A free burger might not seem like an award enticing enough to put yourself through the misery of eating such a large portion, but don’t forget how much we as human beings love free stuff. 

Or at least, how much this guy loves free stuff since he documented his Kookamonga Challenge success on YouTube.

Hand on a car contest

anatoliy_gleb/Adobe woman sat down near her car

Ah, the good ’ol “keep your hand on the car to win it” contest. It feels like this competition has been around since the dawn of time, considering how frequently it is referenced in popular culture. But it turns out that it’s only been around since about the early ’80s.

Usually sponsored by local radio stations, a “keep your hand on the car” competition rewards a vehicle to the person who keeps his or her palm on the vehicle for the longest time. The only breaks they’re given are bathroom breaks, which usually happen every couple of hours.

It’s hard to say for certain what the world record is for the longest “hand-on-car” competition, but we can point to some of the longest. In 1994, a woman kept her hand on a 1995 Dodge Neon for over 87 hours in Tampa, Fla. 

And, in perhaps the longest hand-on-car showdown of all time, a man won a green Volkswagen Beetle after keeping his hand on it for more than 134 hours in Perrysburg, Ohio, in 2002. That’s more than five days.

Camping for Ikea

filmbildfabrik/Adobe IKEA branch on a warehouse in Nuremberg

Camping isn’t for everyone. But if what keeps you away from camping are the bugs and mud of the great outdoors, perhaps you would feel differently about camping in the parking lot of an Ikea.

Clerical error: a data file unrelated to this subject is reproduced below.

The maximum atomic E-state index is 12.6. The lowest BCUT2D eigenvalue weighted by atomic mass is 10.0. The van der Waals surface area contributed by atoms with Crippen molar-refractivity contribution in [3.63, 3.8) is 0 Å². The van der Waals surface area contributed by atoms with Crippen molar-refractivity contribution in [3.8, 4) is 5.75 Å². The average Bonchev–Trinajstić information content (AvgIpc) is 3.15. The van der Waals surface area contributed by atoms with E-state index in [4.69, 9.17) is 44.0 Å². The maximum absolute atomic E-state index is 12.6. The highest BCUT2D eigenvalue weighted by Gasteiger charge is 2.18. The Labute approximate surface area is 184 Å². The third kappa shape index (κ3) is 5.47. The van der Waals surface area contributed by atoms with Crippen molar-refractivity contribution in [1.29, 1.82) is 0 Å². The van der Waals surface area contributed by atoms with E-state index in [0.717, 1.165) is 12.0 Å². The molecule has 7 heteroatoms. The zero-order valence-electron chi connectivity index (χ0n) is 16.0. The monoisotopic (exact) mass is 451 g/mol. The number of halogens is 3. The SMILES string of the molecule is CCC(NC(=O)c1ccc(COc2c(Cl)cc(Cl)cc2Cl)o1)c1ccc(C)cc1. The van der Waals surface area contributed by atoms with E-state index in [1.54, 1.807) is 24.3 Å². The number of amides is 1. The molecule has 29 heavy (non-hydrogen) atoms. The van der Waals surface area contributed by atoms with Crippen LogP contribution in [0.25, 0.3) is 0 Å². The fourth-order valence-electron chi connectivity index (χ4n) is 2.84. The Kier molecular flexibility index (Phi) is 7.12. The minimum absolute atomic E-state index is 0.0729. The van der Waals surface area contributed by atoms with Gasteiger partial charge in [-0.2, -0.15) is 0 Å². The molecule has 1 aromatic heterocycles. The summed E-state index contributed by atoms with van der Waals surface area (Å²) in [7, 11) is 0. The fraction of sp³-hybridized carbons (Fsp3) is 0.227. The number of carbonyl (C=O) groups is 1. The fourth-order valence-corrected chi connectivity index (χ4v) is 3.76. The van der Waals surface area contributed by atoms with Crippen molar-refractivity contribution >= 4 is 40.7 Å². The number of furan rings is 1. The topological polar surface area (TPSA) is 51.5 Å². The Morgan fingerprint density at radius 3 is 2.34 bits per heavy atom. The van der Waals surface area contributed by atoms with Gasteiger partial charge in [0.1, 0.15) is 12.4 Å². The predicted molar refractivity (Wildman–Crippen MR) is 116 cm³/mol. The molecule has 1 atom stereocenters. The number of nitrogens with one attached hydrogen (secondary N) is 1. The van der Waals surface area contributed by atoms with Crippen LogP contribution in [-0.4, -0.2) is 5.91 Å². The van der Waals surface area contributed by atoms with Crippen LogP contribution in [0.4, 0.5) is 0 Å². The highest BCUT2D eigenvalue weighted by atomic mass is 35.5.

If that sounds like your idea of a fun time, you should meet the Missouri residents who spent more than 48 hours camping out in front of an Ikea. But it didn’t seem to be a hardship: They described the experience of staying in a tent in front of the Swedish retail giant as “wonderful.” 

Of course, they did get a free sofa and chair in return. Based on the positive remarks about their experience, it seems like they would have done it for free.

Camping for Chick-fil-A

jetcityimage/Adobe Chick-fil-A chicken restaurant

If camping for Ikea isn’t your thing, you could always camp out for Chick-fil-A. That’s what a lot of folks in Western New York decided to do when the beloved crispy chicken joint finally opened a restaurant in their area in the snow in November. 

Part of their motivation was to celebrate the arrival of Chick-fil-A. But mostly it was because the restaurant was offering the first 100 people one free Chick-fil-A meal every week for an entire year — an offer that fans of the fast food restaurant found too tempting to pass up.

Pro tip: You can afford to buy Chick-fil-A once a week by finding clever ways to crush your debt and putting aside some savings. You don’t have to wait outside in the cold.

Bottom line

master1305/Adobe male model wearing too much colorful clothes

Earning and saving enough money to get by is hard, so it’s no surprise that “free giveaway” gimmicks attract a lot of people. But you don’t have to take such drastic actions in order to get a good deal. Shopping for coupons, sales, or promotions is much easier. 

Unless, of course, you would like to earn notoriety. In that case, we won’t stop you.

Author Details

Rachel Cribby Rachel Cribby is a personal finance writer from Canada. Once a terrible math student with a fear of numbers, Rachel has embraced the world of personal finance and is passionate about empowering others to do the same. She especially loves taking topics that seem complicated and boring and making them interesting and easy to understand.